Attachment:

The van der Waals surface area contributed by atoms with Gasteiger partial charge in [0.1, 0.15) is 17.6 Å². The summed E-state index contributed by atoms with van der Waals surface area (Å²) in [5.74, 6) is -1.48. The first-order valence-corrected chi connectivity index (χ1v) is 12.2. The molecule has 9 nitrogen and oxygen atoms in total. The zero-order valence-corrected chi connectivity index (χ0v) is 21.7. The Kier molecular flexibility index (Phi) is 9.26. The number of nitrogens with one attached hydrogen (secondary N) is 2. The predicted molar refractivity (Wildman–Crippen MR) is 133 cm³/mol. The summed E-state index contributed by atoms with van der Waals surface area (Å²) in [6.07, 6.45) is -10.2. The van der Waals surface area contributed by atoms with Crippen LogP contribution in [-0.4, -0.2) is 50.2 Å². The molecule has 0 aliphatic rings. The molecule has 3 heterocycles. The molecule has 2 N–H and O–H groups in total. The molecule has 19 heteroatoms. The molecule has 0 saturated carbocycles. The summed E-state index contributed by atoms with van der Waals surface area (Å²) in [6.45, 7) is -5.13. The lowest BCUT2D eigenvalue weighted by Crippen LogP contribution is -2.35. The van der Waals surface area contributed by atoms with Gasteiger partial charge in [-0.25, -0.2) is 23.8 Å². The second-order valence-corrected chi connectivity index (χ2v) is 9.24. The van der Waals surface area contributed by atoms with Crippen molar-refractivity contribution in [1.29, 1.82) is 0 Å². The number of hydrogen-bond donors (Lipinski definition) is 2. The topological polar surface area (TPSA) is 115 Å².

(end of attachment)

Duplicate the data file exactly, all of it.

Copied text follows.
The van der Waals surface area contributed by atoms with Gasteiger partial charge in [0.1, 0.15) is 17.6 Å². The summed E-state index contributed by atoms with van der Waals surface area (Å²) in [5.74, 6) is -1.48. The first-order valence-corrected chi connectivity index (χ1v) is 12.2. The molecule has 9 nitrogen and oxygen atoms in total. The zero-order valence-corrected chi connectivity index (χ0v) is 21.7. The Kier molecular flexibility index (Phi) is 9.26. The number of nitrogens with one attached hydrogen (secondary N) is 2. The predicted molar refractivity (Wildman–Crippen MR) is 133 cm³/mol. The summed E-state index contributed by atoms with van der Waals surface area (Å²) in [6.07, 6.45) is -10.2. The van der Waals surface area contributed by atoms with Crippen LogP contribution in [-0.4, -0.2) is 50.2 Å². The molecule has 0 aliphatic rings. The molecule has 3 heterocycles. The molecule has 2 N–H and O–H groups in total. The molecule has 19 heteroatoms. The molecule has 0 saturated carbocycles. The summed E-state index contributed by atoms with van der Waals surface area (Å²) in [6.45, 7) is -5.13. The lowest BCUT2D eigenvalue weighted by Crippen LogP contribution is -2.35. The van der Waals surface area contributed by atoms with Gasteiger partial charge in [-0.25, -0.2) is 23.8 Å². The second-order valence-corrected chi connectivity index (χ2v) is 9.24. The van der Waals surface area contributed by atoms with Crippen molar-refractivity contribution in [1.29, 1.82) is 0 Å². The number of hydrogen-bond donors (Lipinski definition) is 2. The topological polar surface area (TPSA) is 115 Å².